Advice on the countercyclical capital buffer, 2014 Q3
Norges Bank’s letter of 17 September 2014 to the Ministry of Finance.
Norges Bank is responsible for preparing a decision basis and advising the Ministry of Finance on the level of the countercyclical capital buffer four times a year. On 27 June 2014, the Ministry of Finance decided to keep the buffer rate unchanged at 1 percent effective from 30 June 2015, in line with Norges Bank's advice. The decision basis for Norges Bank's advice on the countercyclical capital buffer in 2014 Q3 is presented in the September 2014 Monetary Policy Report.
The premise for Norges Bank's assessment is that banks should build up and hold a countercyclical capital buffer when financial imbalances are building up or have built up over a period. The buffer rate will be assessed in the light of other requirements applying to banks. The buffer rate can be reduced in the event of an economic downturn and large bank losses, with a view to mitigating the procyclical effects of tighter bank lending. The buffer rate should not be reduced automatically even if there are signs that financial imbalances are receding. The countercyclical capital buffer is not an instrument for fine-tuning the economy.
At the end of 2013, the Common Equity Tier 1 (CET1) ratios of the largest banks were 1–2 percentage points above the overall requirement as from 1 July 2014. Banks also posted solid earnings in the first half of the year.
Norges Bank's assessment of systemic risk is based on the credit-to-GDP ratio and its deviation from a long-term trend. Overall credit to households and enterprises is at a high level relative to mainland GDP. Credit growth has decreased somewhat since the financial crisis, and the credit indicator has remained fairly stable. Household debt is still growing somewhat more rapidly than disposable income, and there are signs that banks are easing credit standards for the household sector.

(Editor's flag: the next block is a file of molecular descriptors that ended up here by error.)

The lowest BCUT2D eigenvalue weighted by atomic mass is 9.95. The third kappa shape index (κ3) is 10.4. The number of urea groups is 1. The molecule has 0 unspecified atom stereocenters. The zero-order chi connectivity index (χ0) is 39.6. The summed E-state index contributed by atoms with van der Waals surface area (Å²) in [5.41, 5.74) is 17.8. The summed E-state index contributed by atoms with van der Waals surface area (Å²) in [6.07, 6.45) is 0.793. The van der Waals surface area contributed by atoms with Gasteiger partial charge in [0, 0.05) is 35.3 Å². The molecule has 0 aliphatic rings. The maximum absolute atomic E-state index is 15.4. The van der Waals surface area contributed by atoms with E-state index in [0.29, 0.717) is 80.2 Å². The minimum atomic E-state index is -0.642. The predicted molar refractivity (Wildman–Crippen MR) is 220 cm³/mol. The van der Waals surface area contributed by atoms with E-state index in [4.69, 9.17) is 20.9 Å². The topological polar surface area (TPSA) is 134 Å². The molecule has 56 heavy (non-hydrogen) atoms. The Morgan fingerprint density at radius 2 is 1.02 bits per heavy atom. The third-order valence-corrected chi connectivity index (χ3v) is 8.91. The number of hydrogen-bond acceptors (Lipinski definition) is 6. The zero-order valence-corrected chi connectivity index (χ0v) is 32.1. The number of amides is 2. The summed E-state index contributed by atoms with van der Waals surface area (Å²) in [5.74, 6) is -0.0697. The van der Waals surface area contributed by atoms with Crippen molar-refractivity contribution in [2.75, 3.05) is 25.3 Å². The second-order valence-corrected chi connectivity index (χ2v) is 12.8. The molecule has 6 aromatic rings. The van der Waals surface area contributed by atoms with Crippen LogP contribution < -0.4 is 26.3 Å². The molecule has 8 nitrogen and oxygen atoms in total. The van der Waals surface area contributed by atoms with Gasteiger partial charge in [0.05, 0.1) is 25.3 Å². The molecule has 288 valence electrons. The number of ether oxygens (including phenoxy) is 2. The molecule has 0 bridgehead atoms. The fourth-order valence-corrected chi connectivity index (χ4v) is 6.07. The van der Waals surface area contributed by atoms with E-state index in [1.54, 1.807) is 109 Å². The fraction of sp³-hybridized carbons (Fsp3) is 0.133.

The European Systemic Risk Board (ESRB) recommends the calculation of technical reference rates for the buffer. The Basel Committee has proposed a simple rule for calculating a reference rate for the buffer on the basis of the credit-to-GDP ratio. The long-term trend in the credit indicator can be calculated by applying different methods. Applying the trend calculation method proposed by the Basel Committee, the reference rate is 0 percent. With an alternative trend calculation method, which has been shown to provide a better leading indicator of crises, the reference rate is ¾ percent. The ESRB emphasises that there should not be a mechanical relationship between the reference rate and the buffer rate, but that the rate should be based on a broader decision basis.
In addition to the credit indicator, Norges Bank takes account of developments in property prices and the share of bank funding obtained in financial markets. After falling in autumn 2013, house prices have in recent months risen in pace with household income. The commercial property price indicator is high and has risen over the past six months. Banks' share of market funding has been stable at a high level in recent years.
In Norges Bank's assessment, systemic risk has remained broadly unchanged since June. The decision basis indicates that the buffer rate should be kept unchanged at this time. Should house prices rise markedly faster than household income, systemic risk may increase further ahead. In the event of higher credit growth prospects, it will be appropriate to advise the Ministry to raise the level of the countercyclical capital buffer.
In preparing its advice, Norges Bank has exchanged information and assessments with Finanstilsynet (Financial Supervisory Authority of Norway).